The political group that came into office in January 1908 decided to exact revenge upon Charles Grainger, President of Churchill Downs, who avidly lobbied against them. They decided to shut Churchill down and end the Kentucky Derby by declaring bookmaking illegal, which the anti-Grainger County Sheriff promised to enforce with gusto. After extensive searching, the Churchill board discovered an amendment to the law prohibiting bookmaking stating that pari-mutuel betting and auction pools were allowed. When Lutie tried to use the pari-mutuel machines, he must have had this amendment added to the law prohibiting bookmaking. Even though Meriweather had the machines in 1875, he didn’t use them until 1878.
A furious search by the community and friends began for any and all pari-mutuel machines. They found one in the storeroom of the racetrack, one at a pawn shop, another found in pieces, two were shipped from New York and a souvenir hunter brought in another. All were in a state of disrepair, but luckily mechanics were able to fix them.
Despite having the law on their side, the government threatened to arrest anyone involved with any aspect of gambling in auction pools or the pari-mutuel machines. The Churchill board requested an injunction preventing action by government officials until the Court of Appeals could rule on the validity of the amendment. The injunction was granted, and the Kentucky Derby continued.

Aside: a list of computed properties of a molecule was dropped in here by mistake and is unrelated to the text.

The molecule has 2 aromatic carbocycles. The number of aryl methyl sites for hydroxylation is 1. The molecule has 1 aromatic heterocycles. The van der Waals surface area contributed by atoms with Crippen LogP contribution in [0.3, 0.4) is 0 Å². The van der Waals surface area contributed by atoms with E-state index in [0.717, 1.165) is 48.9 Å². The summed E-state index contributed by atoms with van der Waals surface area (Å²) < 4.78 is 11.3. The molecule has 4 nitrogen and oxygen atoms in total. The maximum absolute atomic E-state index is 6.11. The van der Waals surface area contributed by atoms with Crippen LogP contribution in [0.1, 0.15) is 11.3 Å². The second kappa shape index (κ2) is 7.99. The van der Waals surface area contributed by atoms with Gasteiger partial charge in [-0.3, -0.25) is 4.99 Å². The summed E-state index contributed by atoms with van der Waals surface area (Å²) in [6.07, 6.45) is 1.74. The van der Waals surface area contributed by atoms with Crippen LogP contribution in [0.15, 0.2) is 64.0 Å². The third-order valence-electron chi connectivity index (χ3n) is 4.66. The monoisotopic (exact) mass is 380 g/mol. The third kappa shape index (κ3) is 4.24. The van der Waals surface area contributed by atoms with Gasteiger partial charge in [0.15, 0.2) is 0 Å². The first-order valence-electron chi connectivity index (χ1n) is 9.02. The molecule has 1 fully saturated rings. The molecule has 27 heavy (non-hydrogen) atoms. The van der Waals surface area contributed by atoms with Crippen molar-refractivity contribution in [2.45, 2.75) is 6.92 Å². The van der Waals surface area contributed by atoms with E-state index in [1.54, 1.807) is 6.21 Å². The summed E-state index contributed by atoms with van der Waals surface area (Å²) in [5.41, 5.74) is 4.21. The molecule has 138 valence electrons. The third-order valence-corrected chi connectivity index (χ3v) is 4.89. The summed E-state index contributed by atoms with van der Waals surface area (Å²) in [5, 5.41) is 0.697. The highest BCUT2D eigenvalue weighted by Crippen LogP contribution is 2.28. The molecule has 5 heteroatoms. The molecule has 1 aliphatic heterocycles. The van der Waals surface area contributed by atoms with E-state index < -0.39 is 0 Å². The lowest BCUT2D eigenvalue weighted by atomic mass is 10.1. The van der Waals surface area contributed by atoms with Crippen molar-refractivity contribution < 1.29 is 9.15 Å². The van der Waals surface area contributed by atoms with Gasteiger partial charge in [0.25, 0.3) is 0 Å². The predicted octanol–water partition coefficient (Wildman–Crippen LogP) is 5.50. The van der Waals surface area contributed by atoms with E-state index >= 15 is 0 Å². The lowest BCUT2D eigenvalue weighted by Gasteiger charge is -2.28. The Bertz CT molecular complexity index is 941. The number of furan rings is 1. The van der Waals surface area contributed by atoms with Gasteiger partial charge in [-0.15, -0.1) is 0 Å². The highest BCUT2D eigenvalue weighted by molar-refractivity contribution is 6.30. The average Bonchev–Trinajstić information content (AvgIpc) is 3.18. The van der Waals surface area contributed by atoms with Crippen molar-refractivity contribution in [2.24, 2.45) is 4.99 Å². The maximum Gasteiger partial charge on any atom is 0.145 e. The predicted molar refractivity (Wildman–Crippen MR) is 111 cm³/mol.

Winn believed bookmaking would be legal the following year, and they could once again put the machines into storage. However, anti-bookmaking laws stayed, and pari-mutuel machines grew in popularity. Soon other tracks facing the reformist laws began installing the machines keeping or reopening tracks across the United States.
Winn’s next challenge was to convince the owners of high quality Eastern horses to come to the Derby. He had some help from a couple of Kentucky bred horses.
In 1911, Churchill reduced the cost of pari-mutuel betting from $5 a bet to $2 making it easier for everyone to take part. The Daily Racing Form commented on pari-mutuel betting Derby Day in 1913 writing, “Down in the pari-mutuel department under the broad and long shed, which covers nearly an acre of historic ground, a great mass of men swirled and turned in a constant effort to make their way to and from the machines and the cashiers.”
On May 10th, 1913, a Kentucky bred horse named Donerail stepped onto the track at 91-1 odds, and he beat the favorite with ease setting a new Derby and track record of 2:04 4/5. A two-dollar bet reaped huge rewards for his few followers. Winn told Frank Menke in their book Down the Stretch, “The story about Donerail, which in some of the far away papers might have been good for only a paragraph, was built into one that warranted headlines. The functions of the pari-mutuel machines, not very well known outside of Kentucky and Maryland, and the fact that $2 invested in Donerail’s ability would have rewarded with a net profit of $182.90 was something for the folks to talk about for many weeks.”